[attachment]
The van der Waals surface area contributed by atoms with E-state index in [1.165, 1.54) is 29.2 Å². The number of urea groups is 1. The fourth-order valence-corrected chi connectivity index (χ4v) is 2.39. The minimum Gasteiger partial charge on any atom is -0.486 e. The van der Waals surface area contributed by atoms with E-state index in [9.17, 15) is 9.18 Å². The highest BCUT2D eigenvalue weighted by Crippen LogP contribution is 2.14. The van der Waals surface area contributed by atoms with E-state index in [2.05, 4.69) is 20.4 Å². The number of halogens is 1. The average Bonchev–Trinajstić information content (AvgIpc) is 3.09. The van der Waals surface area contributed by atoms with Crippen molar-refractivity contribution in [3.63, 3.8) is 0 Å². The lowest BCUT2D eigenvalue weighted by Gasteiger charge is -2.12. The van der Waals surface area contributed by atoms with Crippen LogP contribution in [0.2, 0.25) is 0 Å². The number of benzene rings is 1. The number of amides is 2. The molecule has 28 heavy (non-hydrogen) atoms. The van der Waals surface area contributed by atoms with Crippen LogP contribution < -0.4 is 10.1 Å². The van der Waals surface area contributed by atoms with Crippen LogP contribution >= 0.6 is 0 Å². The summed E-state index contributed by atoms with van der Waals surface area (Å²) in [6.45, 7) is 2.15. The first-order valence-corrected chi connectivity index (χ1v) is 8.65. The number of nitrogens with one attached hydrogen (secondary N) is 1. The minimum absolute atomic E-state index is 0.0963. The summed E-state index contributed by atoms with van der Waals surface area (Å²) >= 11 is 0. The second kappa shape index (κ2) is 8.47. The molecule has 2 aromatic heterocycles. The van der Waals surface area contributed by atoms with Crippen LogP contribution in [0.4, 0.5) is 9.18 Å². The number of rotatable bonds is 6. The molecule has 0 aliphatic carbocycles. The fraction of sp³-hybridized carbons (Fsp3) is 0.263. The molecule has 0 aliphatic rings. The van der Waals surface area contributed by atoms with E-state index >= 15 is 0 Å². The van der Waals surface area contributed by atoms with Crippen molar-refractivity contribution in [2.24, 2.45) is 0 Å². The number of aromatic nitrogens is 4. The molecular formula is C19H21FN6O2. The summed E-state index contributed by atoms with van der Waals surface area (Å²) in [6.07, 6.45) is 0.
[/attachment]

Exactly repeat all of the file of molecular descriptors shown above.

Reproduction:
The van der Waals surface area contributed by atoms with E-state index in [1.165, 1.54) is 29.2 Å². The number of urea groups is 1. The fourth-order valence-corrected chi connectivity index (χ4v) is 2.39. The minimum Gasteiger partial charge on any atom is -0.486 e. The van der Waals surface area contributed by atoms with E-state index in [9.17, 15) is 9.18 Å². The highest BCUT2D eigenvalue weighted by Crippen LogP contribution is 2.14. The van der Waals surface area contributed by atoms with E-state index in [2.05, 4.69) is 20.4 Å². The number of halogens is 1. The average Bonchev–Trinajstić information content (AvgIpc) is 3.09. The van der Waals surface area contributed by atoms with Crippen molar-refractivity contribution in [3.63, 3.8) is 0 Å². The lowest BCUT2D eigenvalue weighted by Gasteiger charge is -2.12. The van der Waals surface area contributed by atoms with Crippen LogP contribution in [0.2, 0.25) is 0 Å². The number of benzene rings is 1. The number of amides is 2. The molecule has 28 heavy (non-hydrogen) atoms. The van der Waals surface area contributed by atoms with Crippen LogP contribution < -0.4 is 10.1 Å². The van der Waals surface area contributed by atoms with Crippen LogP contribution >= 0.6 is 0 Å². The summed E-state index contributed by atoms with van der Waals surface area (Å²) in [6.45, 7) is 2.15. The first-order valence-corrected chi connectivity index (χ1v) is 8.65. The number of nitrogens with one attached hydrogen (secondary N) is 1. The minimum absolute atomic E-state index is 0.0963. The summed E-state index contributed by atoms with van der Waals surface area (Å²) >= 11 is 0. The second kappa shape index (κ2) is 8.47. The molecule has 2 aromatic heterocycles. The van der Waals surface area contributed by atoms with Crippen LogP contribution in [0.4, 0.5) is 9.18 Å². The number of rotatable bonds is 6. The molecule has 0 aliphatic carbocycles. The fraction of sp³-hybridized carbons (Fsp3) is 0.263. The molecule has 0 aliphatic rings. The van der Waals surface area contributed by atoms with E-state index >= 15 is 0 Å². The van der Waals surface area contributed by atoms with Crippen molar-refractivity contribution in [2.24, 2.45) is 0 Å². The number of aromatic nitrogens is 4. The molecular formula is C19H21FN6O2. The summed E-state index contributed by atoms with van der Waals surface area (Å²) in [6.07, 6.45) is 0.